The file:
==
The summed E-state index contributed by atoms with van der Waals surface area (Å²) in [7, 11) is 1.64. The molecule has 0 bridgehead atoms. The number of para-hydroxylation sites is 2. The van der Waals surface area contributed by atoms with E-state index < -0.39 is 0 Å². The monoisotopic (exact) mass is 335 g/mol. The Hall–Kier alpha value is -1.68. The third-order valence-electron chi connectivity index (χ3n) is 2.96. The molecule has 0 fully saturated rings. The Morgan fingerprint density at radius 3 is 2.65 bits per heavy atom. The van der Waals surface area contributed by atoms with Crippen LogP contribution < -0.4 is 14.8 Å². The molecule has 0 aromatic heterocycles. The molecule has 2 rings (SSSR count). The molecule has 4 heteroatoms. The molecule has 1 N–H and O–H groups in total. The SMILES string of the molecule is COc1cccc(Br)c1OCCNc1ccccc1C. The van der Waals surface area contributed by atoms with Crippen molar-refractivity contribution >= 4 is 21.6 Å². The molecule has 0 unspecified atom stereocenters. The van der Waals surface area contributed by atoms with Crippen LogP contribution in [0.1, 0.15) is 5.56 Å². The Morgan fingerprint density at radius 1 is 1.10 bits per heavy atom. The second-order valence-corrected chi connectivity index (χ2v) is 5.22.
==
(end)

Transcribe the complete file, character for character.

The summed E-state index contributed by atoms with van der Waals surface area (Å²) in [7, 11) is 1.64. The molecule has 0 bridgehead atoms. The number of para-hydroxylation sites is 2. The van der Waals surface area contributed by atoms with E-state index < -0.39 is 0 Å². The monoisotopic (exact) mass is 335 g/mol. The Hall–Kier alpha value is -1.68. The third-order valence-electron chi connectivity index (χ3n) is 2.96. The molecule has 0 fully saturated rings. The Morgan fingerprint density at radius 3 is 2.65 bits per heavy atom. The van der Waals surface area contributed by atoms with Crippen LogP contribution < -0.4 is 14.8 Å². The molecule has 0 aromatic heterocycles. The molecule has 2 rings (SSSR count). The molecule has 4 heteroatoms. The molecule has 1 N–H and O–H groups in total. The SMILES string of the molecule is COc1cccc(Br)c1OCCNc1ccccc1C. The van der Waals surface area contributed by atoms with Crippen molar-refractivity contribution >= 4 is 21.6 Å². The molecule has 0 unspecified atom stereocenters. The van der Waals surface area contributed by atoms with Crippen LogP contribution in [0.1, 0.15) is 5.56 Å². The Morgan fingerprint density at radius 1 is 1.10 bits per heavy atom. The second-order valence-corrected chi connectivity index (χ2v) is 5.22.